The e-mail solicited the Yelpers' feedback, and as could be expected, they started reviewing the change in policy on the site's talk threads within minutes. The response was indifferent to positive:
"It should be interesting to see certain business owners making asses of themselves." -Bewb S.
"I think this is a great development, and it was only inevitable that something like this was going to happen. Especially with all the controversy." - Genevieve M.
"Now there is *ACCOUNTABILITY* for people's actions and words. Idiots, shit shows, me me me's, and "I wanna be famous so I will snarky" are going to the wayside. This is going to legitimize yelp." -Michael H.
When SF Weekly published a cover story on Yelp last month, CEO Jeremy Stoppelman had said he was wary of letting merchants counter every negative assertion from Yelpers: "We don't want to tip the balance in a way that business owners can shout down consumers. If every time negativity comes out [and] the business owner tries to say it didn't happen or discredit that information, it causes an additional disincentive to
share that information, which I think is important to consumers."
Yet Yelp spokesperson Stephanie Ichinose denied that the change was the result of recent press quoting business owners complaining they couldn't respond to uneducated or even outright false reviews. She said the new feature would merely be an "extension" of the current tools in place for business owners, namely, that business owners can sign up for a free "business owner's account" from which they can message Yelpers personally about their reviews. Ichinose said that the site has gleaned evidence from the personal messaging that business owners would be constructive in their feedback: Very few Yelpers have turned off the option of being contacted by business owners, she said, nor have complained to the site about inappropriate feedback from merchants. "All indications are that business
owners are aware this is a public discussion," she said.
But as a precaution, the Web site will provide guidelines to the merchants to inform them that personal attacks on Yelpers or shameless marketing will be deleted.
Censored or not, business owners were ecstatic upon hearing the news. "I can't believe they actually made some changes," said Pam Unkai of PK Art and Floral Design. "I thought they would never change it."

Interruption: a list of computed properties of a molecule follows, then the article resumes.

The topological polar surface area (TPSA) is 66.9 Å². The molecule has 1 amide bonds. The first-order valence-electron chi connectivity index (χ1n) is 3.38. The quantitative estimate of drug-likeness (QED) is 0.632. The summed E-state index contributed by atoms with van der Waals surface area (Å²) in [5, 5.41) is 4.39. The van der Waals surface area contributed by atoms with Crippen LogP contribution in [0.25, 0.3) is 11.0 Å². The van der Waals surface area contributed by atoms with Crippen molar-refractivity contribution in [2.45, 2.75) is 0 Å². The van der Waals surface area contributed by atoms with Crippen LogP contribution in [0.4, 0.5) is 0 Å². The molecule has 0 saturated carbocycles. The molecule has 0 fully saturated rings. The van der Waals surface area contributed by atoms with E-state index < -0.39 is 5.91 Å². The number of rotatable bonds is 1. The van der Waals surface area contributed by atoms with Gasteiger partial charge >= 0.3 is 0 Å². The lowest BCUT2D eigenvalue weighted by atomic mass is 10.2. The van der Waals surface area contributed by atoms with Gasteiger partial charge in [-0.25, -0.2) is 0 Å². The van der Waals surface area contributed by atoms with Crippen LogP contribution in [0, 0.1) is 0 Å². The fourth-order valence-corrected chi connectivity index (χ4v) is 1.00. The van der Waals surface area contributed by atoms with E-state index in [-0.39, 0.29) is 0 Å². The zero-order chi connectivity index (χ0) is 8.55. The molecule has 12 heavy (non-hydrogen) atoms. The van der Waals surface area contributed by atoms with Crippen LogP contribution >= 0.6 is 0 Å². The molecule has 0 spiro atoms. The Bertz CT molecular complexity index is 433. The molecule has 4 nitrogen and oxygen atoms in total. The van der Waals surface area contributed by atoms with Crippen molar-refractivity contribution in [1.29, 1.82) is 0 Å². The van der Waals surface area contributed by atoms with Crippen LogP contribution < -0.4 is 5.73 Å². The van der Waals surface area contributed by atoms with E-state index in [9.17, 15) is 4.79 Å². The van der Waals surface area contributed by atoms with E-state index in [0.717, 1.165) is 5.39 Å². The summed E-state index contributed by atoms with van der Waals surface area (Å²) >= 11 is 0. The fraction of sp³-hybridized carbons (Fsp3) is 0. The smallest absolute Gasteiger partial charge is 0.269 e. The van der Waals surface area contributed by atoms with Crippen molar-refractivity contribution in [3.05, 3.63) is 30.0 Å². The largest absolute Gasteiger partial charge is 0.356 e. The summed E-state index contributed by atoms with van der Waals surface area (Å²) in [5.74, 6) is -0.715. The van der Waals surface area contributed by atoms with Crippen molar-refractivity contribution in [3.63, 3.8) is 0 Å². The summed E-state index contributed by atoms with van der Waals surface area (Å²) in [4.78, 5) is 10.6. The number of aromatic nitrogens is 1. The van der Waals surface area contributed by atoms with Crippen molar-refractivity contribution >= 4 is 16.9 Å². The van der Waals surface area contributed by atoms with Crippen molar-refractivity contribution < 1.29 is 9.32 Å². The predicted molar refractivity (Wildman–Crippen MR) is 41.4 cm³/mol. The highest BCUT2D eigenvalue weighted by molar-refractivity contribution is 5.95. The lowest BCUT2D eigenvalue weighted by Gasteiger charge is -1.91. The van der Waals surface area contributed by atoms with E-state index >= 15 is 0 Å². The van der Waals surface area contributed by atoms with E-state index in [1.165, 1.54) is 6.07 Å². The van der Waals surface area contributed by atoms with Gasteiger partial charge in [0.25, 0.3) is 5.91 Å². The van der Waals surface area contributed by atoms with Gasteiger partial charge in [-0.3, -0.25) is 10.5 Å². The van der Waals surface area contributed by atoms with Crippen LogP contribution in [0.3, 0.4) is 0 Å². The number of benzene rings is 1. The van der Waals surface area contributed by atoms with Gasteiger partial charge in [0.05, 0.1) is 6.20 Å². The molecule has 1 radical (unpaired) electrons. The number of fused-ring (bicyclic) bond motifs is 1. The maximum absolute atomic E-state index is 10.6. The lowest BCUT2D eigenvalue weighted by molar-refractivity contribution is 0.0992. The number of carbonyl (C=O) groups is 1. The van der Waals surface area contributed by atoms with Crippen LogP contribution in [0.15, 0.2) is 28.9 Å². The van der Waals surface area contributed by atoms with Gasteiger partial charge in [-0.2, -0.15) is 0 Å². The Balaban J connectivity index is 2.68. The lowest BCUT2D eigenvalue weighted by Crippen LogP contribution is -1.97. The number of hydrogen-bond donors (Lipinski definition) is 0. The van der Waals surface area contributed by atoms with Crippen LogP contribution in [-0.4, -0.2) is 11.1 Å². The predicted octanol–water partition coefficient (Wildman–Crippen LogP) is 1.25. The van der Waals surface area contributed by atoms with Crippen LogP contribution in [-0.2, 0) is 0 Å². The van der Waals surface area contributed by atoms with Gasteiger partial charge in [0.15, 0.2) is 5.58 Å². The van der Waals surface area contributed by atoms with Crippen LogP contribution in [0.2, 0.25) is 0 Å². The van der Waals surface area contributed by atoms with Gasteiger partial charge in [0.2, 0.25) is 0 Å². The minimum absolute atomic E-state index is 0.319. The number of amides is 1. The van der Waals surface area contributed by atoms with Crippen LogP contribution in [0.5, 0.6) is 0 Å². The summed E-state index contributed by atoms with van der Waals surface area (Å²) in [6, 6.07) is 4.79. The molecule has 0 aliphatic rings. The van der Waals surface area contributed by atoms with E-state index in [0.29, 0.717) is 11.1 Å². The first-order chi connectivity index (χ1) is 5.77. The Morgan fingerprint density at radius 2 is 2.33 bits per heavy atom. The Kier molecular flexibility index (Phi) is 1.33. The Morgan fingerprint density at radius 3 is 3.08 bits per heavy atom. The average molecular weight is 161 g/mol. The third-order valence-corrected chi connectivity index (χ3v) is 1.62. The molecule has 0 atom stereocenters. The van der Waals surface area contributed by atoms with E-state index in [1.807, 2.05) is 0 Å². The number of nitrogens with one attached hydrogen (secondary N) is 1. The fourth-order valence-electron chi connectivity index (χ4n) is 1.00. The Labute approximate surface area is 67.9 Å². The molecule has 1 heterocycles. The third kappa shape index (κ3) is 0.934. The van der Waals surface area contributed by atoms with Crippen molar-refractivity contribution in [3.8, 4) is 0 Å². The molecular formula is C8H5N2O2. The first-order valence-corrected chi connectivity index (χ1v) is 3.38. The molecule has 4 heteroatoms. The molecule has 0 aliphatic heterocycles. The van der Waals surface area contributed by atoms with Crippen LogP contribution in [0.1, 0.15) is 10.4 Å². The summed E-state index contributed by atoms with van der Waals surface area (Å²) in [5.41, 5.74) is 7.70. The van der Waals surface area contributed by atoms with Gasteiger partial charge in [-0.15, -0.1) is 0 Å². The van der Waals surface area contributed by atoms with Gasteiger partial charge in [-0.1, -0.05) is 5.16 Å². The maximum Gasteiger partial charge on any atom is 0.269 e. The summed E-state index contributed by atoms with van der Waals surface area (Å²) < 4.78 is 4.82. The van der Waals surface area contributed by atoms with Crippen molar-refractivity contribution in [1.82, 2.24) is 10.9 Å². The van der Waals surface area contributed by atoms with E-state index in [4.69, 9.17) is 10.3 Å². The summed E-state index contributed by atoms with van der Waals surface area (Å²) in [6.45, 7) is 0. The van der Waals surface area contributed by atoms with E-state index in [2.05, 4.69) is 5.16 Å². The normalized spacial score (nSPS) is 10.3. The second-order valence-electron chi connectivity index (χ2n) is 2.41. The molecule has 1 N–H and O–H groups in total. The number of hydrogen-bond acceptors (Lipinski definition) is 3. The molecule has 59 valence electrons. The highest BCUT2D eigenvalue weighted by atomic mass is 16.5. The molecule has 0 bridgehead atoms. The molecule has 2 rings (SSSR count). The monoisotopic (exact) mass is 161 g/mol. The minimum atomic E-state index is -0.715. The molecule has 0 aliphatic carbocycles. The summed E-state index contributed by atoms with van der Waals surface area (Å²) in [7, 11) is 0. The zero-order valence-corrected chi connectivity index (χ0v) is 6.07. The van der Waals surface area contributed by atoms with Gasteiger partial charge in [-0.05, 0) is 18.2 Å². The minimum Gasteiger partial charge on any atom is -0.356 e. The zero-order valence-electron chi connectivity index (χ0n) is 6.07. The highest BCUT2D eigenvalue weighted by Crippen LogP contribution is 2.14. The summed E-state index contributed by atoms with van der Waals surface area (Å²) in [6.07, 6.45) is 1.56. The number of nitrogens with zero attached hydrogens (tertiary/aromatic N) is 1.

Others said that they wouldn't go back to reply to negative reviews now. "I feel kind of over it," says Sarah Dunbar, owner of Pretty Penny vintage shop in
Of course, more than just the public image of the site will be bolstered by the decision: Angry merchants tend not to want to advertise with the site, so this will potentially bring in more dollars. Or not. "No way. I will never give them my money," says
Here's the email sent out today:
As a member of the Elite Squad, I wanted you to be among the first to know about a new feature that is rolling out in about a week or so. It's called *Business Owner Comments*, and as the name suggests, will allow a business owner to write a public Comment after any given review.
Comments will be the latest addition to the free Business Owner's Account that any business owner can sign up for, and that lets them add Photos, post Special Offers and create an 'About This Business' section (for more info, read up here: http://www.yelp.com/business). As a reviewer, you'll be emailed each time you receive a new Comment, just like when you get a Compliment.
The goal is for all Comments to be pleasant and useful. For example, if you wrote a glowing 5-star review some months ago about your favorite pub, in which you mention drinking Harp because they didn't carry Guinness... both you and other readers would probably be happy to see a new Comment saying, "Just got our Guinness tap last week. Hope to see you soon!" Here are a couple other example Comments
Comments will NOT be a forum for a business owner to disparage a reviewer. As you've probably seen with Private Messages, most business owners are actually appreciative of honest and constructive opinions, and realize that being rude to customers is -- both on and off Yelp -- bad for business.
But for those few ill-mannered folks out there, we have come up with some fairly strict Comment Guidelines
We would of course love your help getting the product right, so if you have any feedback about the mock-ups, guidelines or the Comments you see over the first few weeks, please let us know
Thanks, SYOY, and keep up the solid Elitehood!"